Since marketing is an act of commerce, like transportation, if marketing in interstate and foreign commerce alone had been regulated, there would be no fair doubt of the power of Congress generally to regulate. The trouble arises from the inclusion of all sales of tobacco by producers. Congress rests that inclusion on its right to regulate not particular sales as such, but the commerce in tobacco as a great whole, because it is overwhelmingly a matter of interstate and foreign traffic, and so unified in fact as that it must be dealt with generally and on a nationwide scale. The price to producers, the stability of which is asserted by Congress to be a main concern both because the support of hundreds of thousands of persons depends on it, and because it in turn controls the amount of tobacco which will be grown and if too low may destroy the industry altogether, is a countrywide matter. No State acting alone could wisely or effectively regulate the situation. Conflict and reprisals would almost certainly follow State effort. In Georgia all tobacco, except a negligible amount, is sold for export from the State, and this is predominantly true in all the States which produce tobacco. The commerce in it is in fact overwhelmingly interstate and foreign. The stable supply to meet the stable demand and to result in a stable price which Congress seeks to achieve can in its judgment practically be reached only by a countrywide regulation controlling the entire market. Courts may not overrule the considered judgment of Congress on the point, where the conclusion is not clearly irrational and arbitrary. They must enforce the law without questioning its wisdom or effectiveness. Should Congress, (except in a case of clear usurpation), seek unjustifiably to control matters which ought to remain with the States the issue becomes so far political that solution might better be had in the elections as of a public question between the States and the Union than in the courts at the instance of private litigants.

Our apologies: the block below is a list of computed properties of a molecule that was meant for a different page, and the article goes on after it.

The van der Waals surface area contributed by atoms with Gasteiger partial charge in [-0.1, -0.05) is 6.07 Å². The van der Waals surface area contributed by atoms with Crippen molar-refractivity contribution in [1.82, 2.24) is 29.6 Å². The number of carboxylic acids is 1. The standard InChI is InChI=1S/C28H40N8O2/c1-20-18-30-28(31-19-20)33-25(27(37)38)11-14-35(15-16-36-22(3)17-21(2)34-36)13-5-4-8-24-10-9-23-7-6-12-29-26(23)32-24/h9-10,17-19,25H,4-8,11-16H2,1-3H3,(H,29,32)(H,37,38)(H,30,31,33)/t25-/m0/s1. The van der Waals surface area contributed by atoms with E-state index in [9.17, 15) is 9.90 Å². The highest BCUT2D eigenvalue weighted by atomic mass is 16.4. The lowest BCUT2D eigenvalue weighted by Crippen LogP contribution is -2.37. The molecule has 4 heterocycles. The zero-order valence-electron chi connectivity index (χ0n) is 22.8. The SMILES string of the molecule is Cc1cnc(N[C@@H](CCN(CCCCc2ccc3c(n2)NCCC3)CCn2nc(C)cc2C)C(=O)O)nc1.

The Act is not a price-fixing one. The price is still fixed by the will of buyer and seller, and more remotely by the circumstances that normally affect prices. It seeks merely to stabilize one of those circumstances, to-wit, the available marketable supply for the year. Protective tariffs affect prices similarly. It does not take the property of any producer. It affects the value of his excess, if intentionally or unintentionally he makes more tobacco than his quota, for he has to hold it for another quota year, or else use it in some other way. In so far as it takes his liberty of selling what is his own for what he can obtain for it, or indirectly affects his liberty to plant what he pleases on his own land, the taking is not without due process of law but is the ordinary restraint of liberty which accompanies every exercise of police power for the public good. One may be prohibited by competent authority from raising or selling tobacco if by so doing he injures others. Sec utere tuo ut alienum non laedas, a nounless maxim, qualifies both the property and the liberties of everyone.